by transgressing the Rules of Christian Discipline, be hazards the Safety of his Soul ; And by seeking Relief in inconvenient Liberties, he creates fresh Torments to himself; because these cannot satisfy his Confci-. ence, but will be sure to leave some Displeasure and Bitterness behind them. And who can ever be easy, who is reproached with his own ill Conduct, and chuses a Remedy worse than the Distemper?
To this Pattern fet us by Christ himself, it will be of great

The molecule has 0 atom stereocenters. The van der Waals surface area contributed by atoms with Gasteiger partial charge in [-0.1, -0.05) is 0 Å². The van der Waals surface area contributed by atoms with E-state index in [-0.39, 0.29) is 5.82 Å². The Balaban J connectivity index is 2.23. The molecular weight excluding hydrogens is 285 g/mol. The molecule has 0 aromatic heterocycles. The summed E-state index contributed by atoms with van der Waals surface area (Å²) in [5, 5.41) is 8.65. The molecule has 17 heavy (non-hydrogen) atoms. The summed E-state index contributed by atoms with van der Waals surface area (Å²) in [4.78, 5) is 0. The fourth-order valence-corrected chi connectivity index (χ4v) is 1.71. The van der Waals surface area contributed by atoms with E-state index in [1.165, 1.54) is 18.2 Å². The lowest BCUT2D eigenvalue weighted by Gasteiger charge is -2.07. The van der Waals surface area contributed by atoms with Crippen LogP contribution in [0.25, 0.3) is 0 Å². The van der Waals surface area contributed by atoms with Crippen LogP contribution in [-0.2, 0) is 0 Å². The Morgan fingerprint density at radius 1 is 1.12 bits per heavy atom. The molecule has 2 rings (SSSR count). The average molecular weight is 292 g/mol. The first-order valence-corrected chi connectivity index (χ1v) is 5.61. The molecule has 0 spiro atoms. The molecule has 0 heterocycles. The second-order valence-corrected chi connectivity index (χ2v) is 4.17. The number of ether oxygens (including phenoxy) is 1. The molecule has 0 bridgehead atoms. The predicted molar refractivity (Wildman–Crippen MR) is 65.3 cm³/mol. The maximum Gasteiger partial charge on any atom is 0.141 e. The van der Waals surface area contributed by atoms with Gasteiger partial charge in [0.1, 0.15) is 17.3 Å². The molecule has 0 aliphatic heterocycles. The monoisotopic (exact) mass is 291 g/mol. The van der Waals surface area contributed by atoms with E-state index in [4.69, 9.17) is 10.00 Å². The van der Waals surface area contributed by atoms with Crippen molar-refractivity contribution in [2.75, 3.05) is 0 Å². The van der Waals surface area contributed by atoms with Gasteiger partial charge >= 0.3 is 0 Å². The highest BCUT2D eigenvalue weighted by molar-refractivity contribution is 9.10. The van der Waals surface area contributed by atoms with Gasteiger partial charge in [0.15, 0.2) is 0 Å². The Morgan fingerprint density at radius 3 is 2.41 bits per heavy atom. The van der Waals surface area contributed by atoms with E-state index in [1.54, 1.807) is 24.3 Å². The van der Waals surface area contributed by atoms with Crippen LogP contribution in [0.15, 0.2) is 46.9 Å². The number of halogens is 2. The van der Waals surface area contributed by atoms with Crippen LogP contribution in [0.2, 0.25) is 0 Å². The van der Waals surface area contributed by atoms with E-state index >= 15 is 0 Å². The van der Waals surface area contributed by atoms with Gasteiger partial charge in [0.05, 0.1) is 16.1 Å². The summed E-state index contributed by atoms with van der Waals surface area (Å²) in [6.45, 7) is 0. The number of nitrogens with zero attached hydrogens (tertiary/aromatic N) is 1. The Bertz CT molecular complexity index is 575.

use to add those of the Apostles, and other eminent Lights in the Church heretofore. These capable of ; and if we heartily aspire after their Perfečtions, we ought not to distrust God's Affiftance; but may confidently promise our felves, that an equal Degree of Zeal will be supported by an equal Measure of Grace and Strength. Observe then their Austerities, their fervent Prayers and heavenly Meditations ; observe the great and happy Efficacy of them, in raising those holy Perfons above the World and its Temptations, -and rendring their Conversation all heavenly and divine, even whilft upon Earth. It were indeed a desirable Thing, that we could so wholly abstract our felves from Flesh and Sense, that the Praises of God, and Attendance upon his Commands, the Contemplation of his Glories, and the ravishing Satisfaction of devout Minds, might be our constant and only Employment. And happy should we be, if the necessary Cares of Life gave no Distraction to our Thoughts, no Interruption to those holy Exercises. But these are Charms and Joys reserved for a future and better State ; We cannot here be so refined, we cannot be excused from the Incumbrances of the Body, and its inseparable Frailties and Necessities. And therefore the Virtue proper to our prefent Condition is of another Nature. Use these worldly Comforts we may, but we must not place